President Barack Obama said Thursday that his administration was required by law to give national security briefings, including classified information that is not disclosed to the public, to major presidential nominees.
This includes Republican Donald Trump, whom Obama has called unfit to serve as president.
During the past year of political campaigning, Trump has become known as a public speaker who often ignores prepared texts and relies instead on spontaneous remarks that are sometimes seen as unusually frank or critical of other American public figures. That has prompted concern in some quarters about how Trump would treat information gained from national security briefings.
"If they want to be president," Obama, speaking of party nominees, told reporters at the Pentagon, "they've got to start acting like a president, and that means being able to receive these briefings and not spread them around."
The main reason for the nominees' briefings, Obama said, is to ensure that a president-elect, whether a Democrat or a Republican, does not step into the job unprepared.
Trump, meanwhile, has told supporters at campaign rallies that he is concerned the U.S. election in November will be "rigged" against him. Obama dismissed that claim Thursday as "ridiculous."
In a separate development, a group of U.S. military veterans delivered petitions to Arizona Senator John McCain and other leading Republicans in Washington on Thursday, urging them to withdraw their public endorsements of Trump's candidacy.
Former Marine Alexander McCoy said he was shocked by Trump's "reckless ignorance about America's responsibilities in the world."
Navy veteran Nate Terani, who is a Muslim, decried what he called the Republican nominee's "hate speech, bigotry and unabashed incitement to violence against minorities," including Muslims.
Trump's seemingly lighthearted acceptance this week of a gift of a Purple Heart medal — awarded to wounded or dead service members — and his public feud with Khizir and Ghazala Khan, the parents of a Muslim American soldier killed in Iraq in 2004, have dismayed many American military veterans, who have complained they felt insulted and dishonored by the candidate's remarks.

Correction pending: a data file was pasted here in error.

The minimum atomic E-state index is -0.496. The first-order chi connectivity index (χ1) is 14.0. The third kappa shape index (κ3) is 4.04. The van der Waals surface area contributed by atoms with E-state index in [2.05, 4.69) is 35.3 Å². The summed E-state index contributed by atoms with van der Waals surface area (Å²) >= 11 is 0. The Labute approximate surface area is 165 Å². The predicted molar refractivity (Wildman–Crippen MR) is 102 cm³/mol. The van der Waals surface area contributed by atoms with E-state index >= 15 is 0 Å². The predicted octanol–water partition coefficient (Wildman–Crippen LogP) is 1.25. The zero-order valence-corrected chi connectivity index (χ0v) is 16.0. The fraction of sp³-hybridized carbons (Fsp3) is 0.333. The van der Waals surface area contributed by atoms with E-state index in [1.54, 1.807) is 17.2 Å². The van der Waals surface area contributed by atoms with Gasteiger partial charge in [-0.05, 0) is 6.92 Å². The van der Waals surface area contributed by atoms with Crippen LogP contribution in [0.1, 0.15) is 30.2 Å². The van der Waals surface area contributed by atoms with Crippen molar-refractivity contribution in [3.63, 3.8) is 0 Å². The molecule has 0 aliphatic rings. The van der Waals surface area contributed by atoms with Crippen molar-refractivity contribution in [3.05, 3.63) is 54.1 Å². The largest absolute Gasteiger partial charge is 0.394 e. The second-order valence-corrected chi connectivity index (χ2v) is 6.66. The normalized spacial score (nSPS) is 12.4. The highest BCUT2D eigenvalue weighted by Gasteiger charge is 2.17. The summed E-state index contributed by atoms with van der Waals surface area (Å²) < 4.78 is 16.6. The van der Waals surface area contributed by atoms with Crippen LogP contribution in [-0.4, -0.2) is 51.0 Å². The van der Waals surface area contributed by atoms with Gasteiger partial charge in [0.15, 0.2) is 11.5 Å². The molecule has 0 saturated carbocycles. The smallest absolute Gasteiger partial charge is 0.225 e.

McCain, a Vietnam War veteran and former prisoner of war, has said Trump's remarks about the Khans do not represent the Republican Party, but he has declined to rescind his endorsement of Trump as the party's chosen candidate for president.
Campaigning Thursday in Portland, Maine, Trump promised to take care of veterans who still endure long waits for government-provided medical care, and to strengthen what he called a "depleted military."
Trump said his main opponent, Democrat Hillary Clinton, could not be trusted with national security matters. He contends she put the country at risk by the way in which she handled classified information in email exchanges when she was secretary of state.
Clinton was in Las Vegas, Nevada, on Thursday, visiting an electrical parts plant. The Democratic candidate noted again that virtually all of the many Trump-branded products on sale in the U.S., such as shirts, ties and other garments, are manufactured abroad, not in the United States.
'Look at what he's done'
"Everything he's made, he's made somewhere else. He's not putting Americans to work," Clinton said. She added that Trump hires foreign workers to fill low-paid jobs at his country clubs and has frequently failed to pay contractors who worked on his projects.
"I've met people who were destroyed by Donald Trump," Clinton said, "so take a look at what he's done, not what he says."
On Friday, Trump is due to appear with his vice presidential running mate, Indiana Governor Mike Pence, in Des Moines, Iowa. Clinton is scheduled to campaign in New York and in McLean, Virginia, just outside the U.S. capital.
Recent surveys of American voters indicated Clinton was leading Trump by an average of 6 percentage points nationally. A poll released this week by Fox News estimated the Democratic candidate was ahead of Trump by an even wider margin, 49 percent to 39 percent; others taking part in the survey either were undecided or planned to vote for other candidates.
VOA's Michael Bowman, Ken Bredemeier and Jim Malone contributed to this report.